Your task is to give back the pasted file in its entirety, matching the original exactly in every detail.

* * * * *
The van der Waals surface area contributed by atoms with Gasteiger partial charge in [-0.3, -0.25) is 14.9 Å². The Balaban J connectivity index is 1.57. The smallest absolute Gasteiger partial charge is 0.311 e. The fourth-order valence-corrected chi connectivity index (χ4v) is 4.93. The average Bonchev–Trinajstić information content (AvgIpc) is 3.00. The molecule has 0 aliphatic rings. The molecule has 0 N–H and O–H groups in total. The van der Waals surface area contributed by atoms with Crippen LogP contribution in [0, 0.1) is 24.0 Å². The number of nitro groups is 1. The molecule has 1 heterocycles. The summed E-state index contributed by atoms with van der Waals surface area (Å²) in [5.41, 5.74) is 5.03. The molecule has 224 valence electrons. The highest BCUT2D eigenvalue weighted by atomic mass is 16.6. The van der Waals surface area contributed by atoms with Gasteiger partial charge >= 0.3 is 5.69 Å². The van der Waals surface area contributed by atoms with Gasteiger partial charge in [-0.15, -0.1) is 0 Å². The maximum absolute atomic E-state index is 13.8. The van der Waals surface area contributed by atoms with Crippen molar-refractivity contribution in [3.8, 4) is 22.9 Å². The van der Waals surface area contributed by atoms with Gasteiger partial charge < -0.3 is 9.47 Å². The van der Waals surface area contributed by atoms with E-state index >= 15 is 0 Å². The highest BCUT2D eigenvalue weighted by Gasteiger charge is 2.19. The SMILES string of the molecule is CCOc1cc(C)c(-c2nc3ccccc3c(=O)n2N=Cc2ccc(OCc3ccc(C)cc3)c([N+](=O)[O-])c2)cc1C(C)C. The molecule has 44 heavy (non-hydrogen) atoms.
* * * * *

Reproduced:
The van der Waals surface area contributed by atoms with Gasteiger partial charge in [-0.3, -0.25) is 14.9 Å². The Balaban J connectivity index is 1.57. The smallest absolute Gasteiger partial charge is 0.311 e. The fourth-order valence-corrected chi connectivity index (χ4v) is 4.93. The average Bonchev–Trinajstić information content (AvgIpc) is 3.00. The molecule has 0 aliphatic rings. The molecule has 0 N–H and O–H groups in total. The van der Waals surface area contributed by atoms with Crippen LogP contribution in [0, 0.1) is 24.0 Å². The number of nitro groups is 1. The molecule has 1 heterocycles. The summed E-state index contributed by atoms with van der Waals surface area (Å²) in [5.41, 5.74) is 5.03. The molecule has 224 valence electrons. The highest BCUT2D eigenvalue weighted by atomic mass is 16.6. The van der Waals surface area contributed by atoms with Gasteiger partial charge >= 0.3 is 5.69 Å². The van der Waals surface area contributed by atoms with Gasteiger partial charge in [-0.15, -0.1) is 0 Å². The maximum absolute atomic E-state index is 13.8. The van der Waals surface area contributed by atoms with Crippen molar-refractivity contribution in [3.8, 4) is 22.9 Å². The van der Waals surface area contributed by atoms with Gasteiger partial charge < -0.3 is 9.47 Å². The van der Waals surface area contributed by atoms with E-state index >= 15 is 0 Å². The highest BCUT2D eigenvalue weighted by Gasteiger charge is 2.19. The SMILES string of the molecule is CCOc1cc(C)c(-c2nc3ccccc3c(=O)n2N=Cc2ccc(OCc3ccc(C)cc3)c([N+](=O)[O-])c2)cc1C(C)C. The molecule has 44 heavy (non-hydrogen) atoms.